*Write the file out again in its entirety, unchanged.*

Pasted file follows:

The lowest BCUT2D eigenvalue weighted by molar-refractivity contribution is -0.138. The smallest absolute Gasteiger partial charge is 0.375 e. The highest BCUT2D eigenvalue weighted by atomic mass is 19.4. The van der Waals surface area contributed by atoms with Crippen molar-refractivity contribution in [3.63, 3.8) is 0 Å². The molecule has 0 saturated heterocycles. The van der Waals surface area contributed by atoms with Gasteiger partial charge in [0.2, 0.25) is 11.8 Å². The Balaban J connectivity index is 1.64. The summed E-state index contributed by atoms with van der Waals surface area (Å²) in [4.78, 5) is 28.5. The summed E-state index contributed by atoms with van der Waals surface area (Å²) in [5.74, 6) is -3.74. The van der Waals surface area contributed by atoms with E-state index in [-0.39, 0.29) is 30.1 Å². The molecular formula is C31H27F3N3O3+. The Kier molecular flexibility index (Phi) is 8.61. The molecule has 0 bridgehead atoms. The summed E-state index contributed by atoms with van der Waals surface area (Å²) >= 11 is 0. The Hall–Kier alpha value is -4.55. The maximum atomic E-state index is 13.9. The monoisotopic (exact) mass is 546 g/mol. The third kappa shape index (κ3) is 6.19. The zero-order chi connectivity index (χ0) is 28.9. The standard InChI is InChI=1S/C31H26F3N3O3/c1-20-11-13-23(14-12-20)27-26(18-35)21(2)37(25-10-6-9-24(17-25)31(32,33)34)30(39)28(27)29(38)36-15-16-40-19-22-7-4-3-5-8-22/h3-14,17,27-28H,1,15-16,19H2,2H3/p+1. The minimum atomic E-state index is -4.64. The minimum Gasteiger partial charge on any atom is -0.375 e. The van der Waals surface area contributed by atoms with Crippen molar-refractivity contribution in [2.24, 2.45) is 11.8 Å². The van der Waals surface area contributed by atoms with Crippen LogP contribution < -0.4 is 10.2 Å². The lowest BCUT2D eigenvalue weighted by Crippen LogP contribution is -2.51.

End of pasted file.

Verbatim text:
The lowest BCUT2D eigenvalue weighted by molar-refractivity contribution is -0.138. The smallest absolute Gasteiger partial charge is 0.375 e. The highest BCUT2D eigenvalue weighted by atomic mass is 19.4. The van der Waals surface area contributed by atoms with Crippen molar-refractivity contribution in [3.63, 3.8) is 0 Å². The molecule has 0 saturated heterocycles. The van der Waals surface area contributed by atoms with Gasteiger partial charge in [0.2, 0.25) is 11.8 Å². The Balaban J connectivity index is 1.64. The summed E-state index contributed by atoms with van der Waals surface area (Å²) in [4.78, 5) is 28.5. The summed E-state index contributed by atoms with van der Waals surface area (Å²) in [5.74, 6) is -3.74. The van der Waals surface area contributed by atoms with E-state index in [-0.39, 0.29) is 30.1 Å². The molecular formula is C31H27F3N3O3+. The Kier molecular flexibility index (Phi) is 8.61. The molecule has 0 bridgehead atoms. The summed E-state index contributed by atoms with van der Waals surface area (Å²) >= 11 is 0. The Hall–Kier alpha value is -4.55. The maximum atomic E-state index is 13.9. The monoisotopic (exact) mass is 546 g/mol. The third kappa shape index (κ3) is 6.19. The zero-order chi connectivity index (χ0) is 28.9. The standard InChI is InChI=1S/C31H26F3N3O3/c1-20-11-13-23(14-12-20)27-26(18-35)21(2)37(25-10-6-9-24(17-25)31(32,33)34)30(39)28(27)29(38)36-15-16-40-19-22-7-4-3-5-8-22/h3-14,17,27-28H,1,15-16,19H2,2H3/p+1. The minimum atomic E-state index is -4.64. The minimum Gasteiger partial charge on any atom is -0.375 e. The van der Waals surface area contributed by atoms with Crippen molar-refractivity contribution in [2.24, 2.45) is 11.8 Å². The van der Waals surface area contributed by atoms with Crippen LogP contribution < -0.4 is 10.2 Å². The lowest BCUT2D eigenvalue weighted by Crippen LogP contribution is -2.51.